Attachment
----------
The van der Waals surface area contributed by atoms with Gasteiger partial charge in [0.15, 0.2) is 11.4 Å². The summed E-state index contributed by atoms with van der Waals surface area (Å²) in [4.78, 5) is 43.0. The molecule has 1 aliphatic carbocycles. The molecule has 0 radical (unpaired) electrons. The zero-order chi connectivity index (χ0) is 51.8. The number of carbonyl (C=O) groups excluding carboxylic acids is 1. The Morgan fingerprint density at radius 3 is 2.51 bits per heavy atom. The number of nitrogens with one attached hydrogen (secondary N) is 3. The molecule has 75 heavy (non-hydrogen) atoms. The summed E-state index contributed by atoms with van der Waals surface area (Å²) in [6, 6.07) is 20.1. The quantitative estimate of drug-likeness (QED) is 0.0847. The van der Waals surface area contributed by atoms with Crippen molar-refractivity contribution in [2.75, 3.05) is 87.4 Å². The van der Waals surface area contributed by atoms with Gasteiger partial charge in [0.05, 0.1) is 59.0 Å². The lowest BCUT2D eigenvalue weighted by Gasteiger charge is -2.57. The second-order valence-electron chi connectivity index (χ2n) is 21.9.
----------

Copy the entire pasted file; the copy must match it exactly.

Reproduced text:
The van der Waals surface area contributed by atoms with Gasteiger partial charge in [0.15, 0.2) is 11.4 Å². The summed E-state index contributed by atoms with van der Waals surface area (Å²) in [4.78, 5) is 43.0. The molecule has 1 aliphatic carbocycles. The molecule has 0 radical (unpaired) electrons. The zero-order chi connectivity index (χ0) is 51.8. The number of carbonyl (C=O) groups excluding carboxylic acids is 1. The Morgan fingerprint density at radius 3 is 2.51 bits per heavy atom. The number of nitrogens with one attached hydrogen (secondary N) is 3. The molecule has 75 heavy (non-hydrogen) atoms. The summed E-state index contributed by atoms with van der Waals surface area (Å²) in [6, 6.07) is 20.1. The quantitative estimate of drug-likeness (QED) is 0.0847. The van der Waals surface area contributed by atoms with Crippen molar-refractivity contribution in [2.75, 3.05) is 87.4 Å². The van der Waals surface area contributed by atoms with Gasteiger partial charge in [0.05, 0.1) is 59.0 Å². The lowest BCUT2D eigenvalue weighted by Gasteiger charge is -2.57. The second-order valence-electron chi connectivity index (χ2n) is 21.9.